Tanzanian opposition leader Freeman Mbowe called on Sunday for the new government to prioritise a new constitution, reviving calls for limiting presidential powers.

Mbowe, chairman of Chadema, the country’s main opposition party, said in a speech the current constitution gives “someone the chance to be a dictator or a king”, adding it should be a government priority to set a timetable and a procedural framework to change the constitution.

Mbowe also called on President Samia Suluhu Hassan to “fast track” her proposal, presented on Tuesday, to form a scientific committee to research COVID-19.

Hassan took office on March 19 following the death of President John Magufuli, who had been Africa’s most prominent COVID-19 sceptic.

Magufuli had urged people to shun mask-wearing and denounced vaccines as a Western conspiracy, and the country also stopped reporting data on coronavirus last May.

Magufuli disappeared from public life for several weeks before he died and there were rumours he was that he was ill with COVID-19. Hassan, who served as Magufuli’s deputy for six years, has said he died of heart disease.

Tuberculosis remains a huge problem in Eastern Cape
11 April 2021, 9:22 PM

COVID-19 has ravaged the Eastern Cape, claiming more than 11 000 lives in the province. At the same time, tuberculosis remained a huge problem.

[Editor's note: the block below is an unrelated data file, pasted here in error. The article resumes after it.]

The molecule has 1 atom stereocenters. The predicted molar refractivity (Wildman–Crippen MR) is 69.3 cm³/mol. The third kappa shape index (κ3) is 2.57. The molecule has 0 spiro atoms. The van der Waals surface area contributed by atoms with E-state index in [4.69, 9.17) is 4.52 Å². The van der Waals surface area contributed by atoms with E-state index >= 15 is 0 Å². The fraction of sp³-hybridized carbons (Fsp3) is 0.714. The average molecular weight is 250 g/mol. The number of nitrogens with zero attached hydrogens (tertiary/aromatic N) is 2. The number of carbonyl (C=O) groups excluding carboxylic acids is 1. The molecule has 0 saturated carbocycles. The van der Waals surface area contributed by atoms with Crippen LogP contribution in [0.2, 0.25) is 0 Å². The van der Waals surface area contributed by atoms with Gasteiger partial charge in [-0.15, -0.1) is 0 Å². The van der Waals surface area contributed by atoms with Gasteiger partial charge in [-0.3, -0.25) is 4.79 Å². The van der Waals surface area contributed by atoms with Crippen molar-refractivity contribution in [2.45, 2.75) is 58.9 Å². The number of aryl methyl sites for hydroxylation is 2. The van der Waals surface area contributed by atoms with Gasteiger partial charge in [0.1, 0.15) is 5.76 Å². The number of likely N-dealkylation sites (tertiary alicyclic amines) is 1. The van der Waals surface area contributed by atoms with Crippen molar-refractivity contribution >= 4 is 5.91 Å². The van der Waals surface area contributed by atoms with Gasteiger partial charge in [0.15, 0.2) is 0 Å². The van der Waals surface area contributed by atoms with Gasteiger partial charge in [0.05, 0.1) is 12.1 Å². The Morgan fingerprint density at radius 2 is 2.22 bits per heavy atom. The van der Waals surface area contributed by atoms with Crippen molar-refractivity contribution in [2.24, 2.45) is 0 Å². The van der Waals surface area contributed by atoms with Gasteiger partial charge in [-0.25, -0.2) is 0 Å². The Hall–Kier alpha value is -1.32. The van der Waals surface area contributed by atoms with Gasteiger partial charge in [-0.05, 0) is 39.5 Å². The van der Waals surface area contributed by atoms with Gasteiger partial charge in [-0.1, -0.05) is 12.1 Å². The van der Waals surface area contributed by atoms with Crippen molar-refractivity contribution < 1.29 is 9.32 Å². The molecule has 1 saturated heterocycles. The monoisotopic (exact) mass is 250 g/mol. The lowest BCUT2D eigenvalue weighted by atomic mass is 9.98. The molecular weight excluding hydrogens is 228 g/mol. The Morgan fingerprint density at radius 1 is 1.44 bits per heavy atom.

The TB survey conducted in 2018 found the disease present in 737 out of every 100 000 people. Statistics from 2015 showed the Eastern Cape to be the province with the highest prevalence of TB.

And now a sharp increase in infections in the Ntabankulu area of the province has raised a red flag.

Ntabankulu is nestled in the rural heartland of the Eastern Cape. But despite its natural beauty, poverty bites deep here. Infectious diseases like TB also run rampant.

The lack of access to health care is a contributing factor. People are defaulting on their TB treatment. The provincial government is stepping in.

Tuberculosis remains a huge problem in the Eastern Cape: 

Health MEC, Nomakhosazana Meth says, “We have since discovered that numbers are rising in children that are younger than 16 – who are defaulting their TB treatment. That is exposing them to XDR and MDR. So we are saying let’s end TB within our communities, so we are saying to our people they must come back and take their treatment. Nobody is going to fight with them.”

The outreach brought health care to the people living in the rural outskirts of Ntabankulu.

Villager Maxaba Tshewana says, “I am happy that these services have been brought closer to us. I am suffering from chest pains, legs and my waist is soaring. So I hope that I will be assisted by the doctors.”

Another villager, Maphelo Ntlangula says, “I am excited because I have come here for vaccination. We have been hearing about it, but today we are here we need vaccination so that we can be protected from COVID-19 and other diseases.”

The comprehensive intervention related to TB and HIV/AIDS in the Alfred Nzo region has been welcomed.